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Systematic torture of political prisoners

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Amnesty International - August 2001. Torture is used systematically against political detainees in Iraqi prisons and detention centres. The scale and severity of torture in Iraq can only result from the acceptance of its use at the highest level. There are no attempts to curtail or prevent such violations or punish those responsible. This total disregard for a basic human right, the right not to be tortured or ill-treated, grossly violates international human rights law which prohibits torture in all circumstances. The International Covenant on Civil and Political Rights (ICCPR), which Iraq ratified in 1971, states that ''No one shall be subjected to torture or to cruel, inhuman or degrading treatment or punishment''(Article 7).

Amnesty International INDEX: MDE 14/008/2001 15 August 2001!Open Systematic torture of political prisoners

Extracts from an Amnesty International Report


Amnesty International has over the years received numerous reports of torture and interviewed hundreds of torture victims. The organization has also published many reports documenting a wide range of human rights violations in the country, including torture and ill-treatment. Victims of torture in Iraq have been subjected to a wide range of forms of torture. The bodies of many of those executed had evident signs of torture, including the gouging out of the eyes, marks of severe beatings and electric shocks to various parts of the body, when returned to their families. Some detainees died as a result of torture. Many torture victims now live with permanent physical or psychological damage.

Torture is used both to extract information or confessions from detainees and as a punishment. Political detainees are tortured immediately following arrest and their torture generally takes place in the headquarters of the General Security Directorate in Baghdad or in its branches in Baghdad and in the governorates. Torture also takes place in the headquarters of the General Intelligence (al-Mukhabarat al-'Amma) in al-Hakimiya in Baghdad, its branches elsewhere, as well as in police stations and detention centres such as al-Radhwaniya. Detainees in these places are held incommunicado for months or even years without access to any lawyers or family visits.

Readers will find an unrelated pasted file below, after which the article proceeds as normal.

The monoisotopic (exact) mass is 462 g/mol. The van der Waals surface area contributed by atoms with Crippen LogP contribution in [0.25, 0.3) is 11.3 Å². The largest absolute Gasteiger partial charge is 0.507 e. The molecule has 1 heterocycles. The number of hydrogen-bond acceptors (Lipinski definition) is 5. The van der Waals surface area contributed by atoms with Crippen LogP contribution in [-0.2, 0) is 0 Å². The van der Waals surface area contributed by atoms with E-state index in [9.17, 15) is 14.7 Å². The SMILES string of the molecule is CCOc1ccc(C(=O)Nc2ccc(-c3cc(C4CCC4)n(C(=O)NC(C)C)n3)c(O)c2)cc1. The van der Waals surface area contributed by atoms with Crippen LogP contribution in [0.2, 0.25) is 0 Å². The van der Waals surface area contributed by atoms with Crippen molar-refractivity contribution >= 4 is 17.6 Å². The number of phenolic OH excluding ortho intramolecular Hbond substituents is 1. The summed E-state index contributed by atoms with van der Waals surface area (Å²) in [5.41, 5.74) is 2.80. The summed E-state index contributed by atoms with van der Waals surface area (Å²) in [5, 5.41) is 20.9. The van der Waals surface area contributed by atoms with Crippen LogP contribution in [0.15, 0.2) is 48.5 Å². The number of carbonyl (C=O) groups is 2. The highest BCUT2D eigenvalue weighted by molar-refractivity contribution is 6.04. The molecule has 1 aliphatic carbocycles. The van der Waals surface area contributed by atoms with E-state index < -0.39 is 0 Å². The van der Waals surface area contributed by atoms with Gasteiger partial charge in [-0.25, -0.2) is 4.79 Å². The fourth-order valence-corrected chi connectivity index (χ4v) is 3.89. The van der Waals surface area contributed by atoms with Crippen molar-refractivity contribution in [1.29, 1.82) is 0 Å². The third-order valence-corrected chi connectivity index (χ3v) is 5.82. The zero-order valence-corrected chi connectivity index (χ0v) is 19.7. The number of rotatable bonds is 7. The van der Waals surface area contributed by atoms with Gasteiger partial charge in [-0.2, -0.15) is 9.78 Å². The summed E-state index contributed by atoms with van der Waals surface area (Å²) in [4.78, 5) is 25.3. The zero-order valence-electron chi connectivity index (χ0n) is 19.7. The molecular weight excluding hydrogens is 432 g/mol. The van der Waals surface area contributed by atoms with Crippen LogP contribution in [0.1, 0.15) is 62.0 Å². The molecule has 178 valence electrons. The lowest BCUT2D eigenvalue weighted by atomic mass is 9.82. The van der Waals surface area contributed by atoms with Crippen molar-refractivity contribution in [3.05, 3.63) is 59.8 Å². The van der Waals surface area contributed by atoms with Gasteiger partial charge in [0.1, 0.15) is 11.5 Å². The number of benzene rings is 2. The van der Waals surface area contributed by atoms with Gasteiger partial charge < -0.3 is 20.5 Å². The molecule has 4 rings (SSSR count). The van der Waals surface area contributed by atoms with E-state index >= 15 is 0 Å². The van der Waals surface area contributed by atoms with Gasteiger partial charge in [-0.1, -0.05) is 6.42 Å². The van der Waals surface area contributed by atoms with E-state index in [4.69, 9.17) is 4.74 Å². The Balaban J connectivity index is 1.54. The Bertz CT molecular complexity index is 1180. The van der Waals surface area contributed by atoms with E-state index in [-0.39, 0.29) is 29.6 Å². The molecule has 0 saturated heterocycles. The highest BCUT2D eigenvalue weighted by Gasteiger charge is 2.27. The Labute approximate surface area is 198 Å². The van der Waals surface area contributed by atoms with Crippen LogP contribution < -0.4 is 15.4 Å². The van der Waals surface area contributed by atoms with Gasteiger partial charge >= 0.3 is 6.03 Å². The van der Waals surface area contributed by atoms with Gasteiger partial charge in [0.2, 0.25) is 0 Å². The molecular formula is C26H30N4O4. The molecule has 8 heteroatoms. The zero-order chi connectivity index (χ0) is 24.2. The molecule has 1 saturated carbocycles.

Torture victims in Iraq have been blindfolded, stripped of their clothes and suspended from their wrists for long hours. Electric shocks have been used on various parts of their bodies, including the genitals, ears, the tongue and fingers. Victims have described to Amnesty International how they have been beaten with canes, whips, hosepipe or metal rods and how they have been suspended for hours from either a rotating fan in the ceiling or from a horizontal pole often in contorted positions as electric shocks were applied repeatedly on their bodies. Some victims had been forced to watch others, including their own relatives or family members, being tortured in front of them.

Other methods of physical torture described by former victims include the use of Falaqa (beating on the soles of the feet), extinguishing of cigarettes on various parts of the body, extraction of finger nails and toenails and piercing of the hands with an electric drill. Some have been sexually abused and others have had objects, including broken bottles, forced into their anus. In addition to physical torture, detainees have been threatened with rape and subjected to mock execution. They have been placed in cells where they could hear the screams of others being tortured and have been deprived of sleep. Some have stayed in solitary confinement for long periods of time. Detainees have also been threatened with bringing in a female relative, especially the wife or the mother, and raping her in front of the detainee. Some of these threats have been carried out.

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Created by keza
Last modified 2004-11-26 07:18 AM

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